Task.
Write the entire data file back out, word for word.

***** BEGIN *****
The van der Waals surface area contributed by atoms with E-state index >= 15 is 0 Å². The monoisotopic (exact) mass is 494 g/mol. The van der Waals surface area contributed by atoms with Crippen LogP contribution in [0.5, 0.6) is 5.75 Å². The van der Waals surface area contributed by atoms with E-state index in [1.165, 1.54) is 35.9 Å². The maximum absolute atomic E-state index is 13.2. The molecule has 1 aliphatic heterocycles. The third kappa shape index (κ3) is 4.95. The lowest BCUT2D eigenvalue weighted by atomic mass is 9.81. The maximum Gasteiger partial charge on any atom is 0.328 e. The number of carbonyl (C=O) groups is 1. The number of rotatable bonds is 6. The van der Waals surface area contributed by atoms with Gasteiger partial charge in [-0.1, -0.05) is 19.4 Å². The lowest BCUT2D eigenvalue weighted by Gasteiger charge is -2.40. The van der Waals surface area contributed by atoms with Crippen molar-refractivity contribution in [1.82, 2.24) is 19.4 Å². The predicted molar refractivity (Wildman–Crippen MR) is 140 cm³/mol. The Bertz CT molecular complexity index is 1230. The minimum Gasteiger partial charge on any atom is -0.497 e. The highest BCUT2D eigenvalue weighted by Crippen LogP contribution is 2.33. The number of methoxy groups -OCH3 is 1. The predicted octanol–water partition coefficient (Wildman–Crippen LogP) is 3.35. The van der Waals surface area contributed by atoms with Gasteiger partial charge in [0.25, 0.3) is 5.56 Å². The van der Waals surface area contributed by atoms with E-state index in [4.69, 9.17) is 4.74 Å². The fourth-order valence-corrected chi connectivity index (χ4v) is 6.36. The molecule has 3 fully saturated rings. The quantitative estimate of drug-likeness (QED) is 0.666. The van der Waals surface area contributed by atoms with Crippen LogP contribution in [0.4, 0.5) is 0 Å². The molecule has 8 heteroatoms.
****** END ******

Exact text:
The van der Waals surface area contributed by atoms with E-state index >= 15 is 0 Å². The monoisotopic (exact) mass is 494 g/mol. The van der Waals surface area contributed by atoms with Crippen LogP contribution in [0.5, 0.6) is 5.75 Å². The van der Waals surface area contributed by atoms with E-state index in [1.165, 1.54) is 35.9 Å². The maximum absolute atomic E-state index is 13.2. The molecule has 1 aliphatic heterocycles. The third kappa shape index (κ3) is 4.95. The lowest BCUT2D eigenvalue weighted by atomic mass is 9.81. The maximum Gasteiger partial charge on any atom is 0.328 e. The number of carbonyl (C=O) groups is 1. The number of rotatable bonds is 6. The van der Waals surface area contributed by atoms with Gasteiger partial charge in [-0.1, -0.05) is 19.4 Å². The lowest BCUT2D eigenvalue weighted by Gasteiger charge is -2.40. The van der Waals surface area contributed by atoms with Crippen molar-refractivity contribution in [1.82, 2.24) is 19.4 Å². The predicted molar refractivity (Wildman–Crippen MR) is 140 cm³/mol. The Bertz CT molecular complexity index is 1230. The minimum Gasteiger partial charge on any atom is -0.497 e. The highest BCUT2D eigenvalue weighted by Crippen LogP contribution is 2.33. The number of methoxy groups -OCH3 is 1. The predicted octanol–water partition coefficient (Wildman–Crippen LogP) is 3.35. The van der Waals surface area contributed by atoms with Gasteiger partial charge in [0.25, 0.3) is 5.56 Å². The van der Waals surface area contributed by atoms with E-state index in [4.69, 9.17) is 4.74 Å². The fourth-order valence-corrected chi connectivity index (χ4v) is 6.36. The molecule has 3 fully saturated rings. The quantitative estimate of drug-likeness (QED) is 0.666. The van der Waals surface area contributed by atoms with Crippen LogP contribution in [0.4, 0.5) is 0 Å². The molecule has 8 heteroatoms.